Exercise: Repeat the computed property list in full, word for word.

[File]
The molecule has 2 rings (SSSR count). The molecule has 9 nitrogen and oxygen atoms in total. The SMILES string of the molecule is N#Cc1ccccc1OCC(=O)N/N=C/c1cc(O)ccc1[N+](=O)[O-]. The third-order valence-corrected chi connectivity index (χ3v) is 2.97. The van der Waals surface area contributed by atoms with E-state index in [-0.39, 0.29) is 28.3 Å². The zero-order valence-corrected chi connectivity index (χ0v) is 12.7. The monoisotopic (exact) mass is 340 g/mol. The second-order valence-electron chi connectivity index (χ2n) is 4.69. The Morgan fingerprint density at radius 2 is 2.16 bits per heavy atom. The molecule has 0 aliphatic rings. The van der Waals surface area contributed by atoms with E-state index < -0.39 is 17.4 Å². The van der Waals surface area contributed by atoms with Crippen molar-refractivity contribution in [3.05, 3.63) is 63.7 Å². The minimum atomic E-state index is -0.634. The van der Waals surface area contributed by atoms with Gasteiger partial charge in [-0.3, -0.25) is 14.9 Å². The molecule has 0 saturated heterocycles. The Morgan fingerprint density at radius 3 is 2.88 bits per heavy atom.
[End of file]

The molecule has 2 rings (SSSR count). The molecule has 9 nitrogen and oxygen atoms in total. The SMILES string of the molecule is N#Cc1ccccc1OCC(=O)N/N=C/c1cc(O)ccc1[N+](=O)[O-]. The third-order valence-corrected chi connectivity index (χ3v) is 2.97. The van der Waals surface area contributed by atoms with E-state index in [-0.39, 0.29) is 28.3 Å². The zero-order valence-corrected chi connectivity index (χ0v) is 12.7. The monoisotopic (exact) mass is 340 g/mol. The second-order valence-electron chi connectivity index (χ2n) is 4.69. The Morgan fingerprint density at radius 2 is 2.16 bits per heavy atom. The molecule has 0 aliphatic rings. The van der Waals surface area contributed by atoms with E-state index < -0.39 is 17.4 Å². The van der Waals surface area contributed by atoms with Crippen molar-refractivity contribution in [3.05, 3.63) is 63.7 Å². The minimum atomic E-state index is -0.634. The van der Waals surface area contributed by atoms with Gasteiger partial charge in [-0.3, -0.25) is 14.9 Å². The molecule has 0 saturated heterocycles. The Morgan fingerprint density at radius 3 is 2.88 bits per heavy atom.